World Cup departure of India is costing huge money to Star Sports

India world cup

India’s world cup dream came to an end after New Zealand defeated the Kohli Brigade by 18 runs. The official broadcaster of ICC Cricket World, Star Sports is hit with a sizable monetary loss. If India reached finals, star would have charged a premium selling ad spots for 25-30 lakhs per seconds. Livemint reports in details about the development.

From the beginning of the world cup, they were enjoying a lucrative time. And now, the prices of the advertisement slots have plummeted. They have been dropped to 15-17 lakhs.  One of the industry experts comments, “Although India’s exit is disappointing, but still this has been a bonanza time for brands with more than 100 days of non-stop cricket action divided between the India Premier League and ICC Word Cup.”

An independent media consultant, Harsha Joshi commented to Livemint explaining the situation, “Since Star has been selling ads in bundled deals, leaving a small inventory for last minute buy, there may not be significant revenue loss. But the opportunity of selling a few last-minute spots has been lost because of India’s exit.

She said, “Even if the broadcaster had sold the inventory at 30 lakh per second, it would have made additional 8-10 crores. Brands do pay the huge premium, often launching new products/services, during a world cup final match as it has tremendous reach.”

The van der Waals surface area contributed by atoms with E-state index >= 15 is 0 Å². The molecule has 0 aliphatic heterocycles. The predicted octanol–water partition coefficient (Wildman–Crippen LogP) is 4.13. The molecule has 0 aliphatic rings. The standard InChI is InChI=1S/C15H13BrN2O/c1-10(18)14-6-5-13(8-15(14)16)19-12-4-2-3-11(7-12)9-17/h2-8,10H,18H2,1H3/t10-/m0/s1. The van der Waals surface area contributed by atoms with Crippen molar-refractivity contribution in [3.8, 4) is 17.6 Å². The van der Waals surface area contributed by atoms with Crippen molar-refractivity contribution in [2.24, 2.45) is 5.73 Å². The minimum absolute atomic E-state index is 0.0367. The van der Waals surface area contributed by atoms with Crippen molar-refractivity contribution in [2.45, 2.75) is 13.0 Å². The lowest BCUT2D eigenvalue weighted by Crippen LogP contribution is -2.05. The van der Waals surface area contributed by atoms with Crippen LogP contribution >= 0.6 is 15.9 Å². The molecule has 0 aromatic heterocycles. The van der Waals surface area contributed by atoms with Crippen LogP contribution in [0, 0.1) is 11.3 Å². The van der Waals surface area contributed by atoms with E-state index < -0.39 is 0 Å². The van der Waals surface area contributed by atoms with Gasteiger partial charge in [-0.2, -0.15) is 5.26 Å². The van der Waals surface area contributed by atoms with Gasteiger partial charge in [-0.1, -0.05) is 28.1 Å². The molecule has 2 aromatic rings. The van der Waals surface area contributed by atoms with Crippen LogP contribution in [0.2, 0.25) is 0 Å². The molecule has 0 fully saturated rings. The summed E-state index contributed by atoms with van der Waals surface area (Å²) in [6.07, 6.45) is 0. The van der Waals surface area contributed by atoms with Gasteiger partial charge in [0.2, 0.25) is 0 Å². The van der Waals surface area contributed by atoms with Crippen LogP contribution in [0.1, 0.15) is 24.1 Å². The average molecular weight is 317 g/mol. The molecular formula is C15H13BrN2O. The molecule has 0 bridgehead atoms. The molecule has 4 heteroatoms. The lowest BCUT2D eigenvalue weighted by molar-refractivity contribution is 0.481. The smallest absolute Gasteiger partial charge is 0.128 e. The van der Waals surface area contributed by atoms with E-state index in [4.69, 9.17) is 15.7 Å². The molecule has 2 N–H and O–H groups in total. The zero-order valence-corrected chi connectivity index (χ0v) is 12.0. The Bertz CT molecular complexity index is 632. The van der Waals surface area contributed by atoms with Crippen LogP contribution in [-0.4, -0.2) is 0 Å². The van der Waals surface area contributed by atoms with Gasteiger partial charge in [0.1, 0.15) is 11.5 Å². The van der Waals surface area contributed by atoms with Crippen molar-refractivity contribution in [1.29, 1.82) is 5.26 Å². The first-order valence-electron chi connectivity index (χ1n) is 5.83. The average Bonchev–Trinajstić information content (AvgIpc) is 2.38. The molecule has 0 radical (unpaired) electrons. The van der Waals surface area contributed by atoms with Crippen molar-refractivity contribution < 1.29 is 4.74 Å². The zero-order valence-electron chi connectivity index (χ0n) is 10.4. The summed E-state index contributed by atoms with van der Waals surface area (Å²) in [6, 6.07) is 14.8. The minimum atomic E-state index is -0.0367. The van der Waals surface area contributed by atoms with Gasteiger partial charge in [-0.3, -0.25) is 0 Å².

It was estimated earlier that Star will make 1,800 crores in ad revenue from the top-flight cricket championship. A usual world cup match has about 5,500 seconds of total ad inventory, while during the final, depending on the demand, start can load up to 7,000 seconds of inventory which can pave the way for more revenues to come.

Star signed over 40 top advertisers which includes, PhonePe, OnePlus, Airtel, Vodaphone, Oppo, Philips, Coca-Cola, Dream11 and Amazon and many more.




Jayita Sardar

Aspiring journalist working for sportzbusiness.com and exploring the juncture of sports, business and technology. Interested in sports economy and logistics of sports policy-making.

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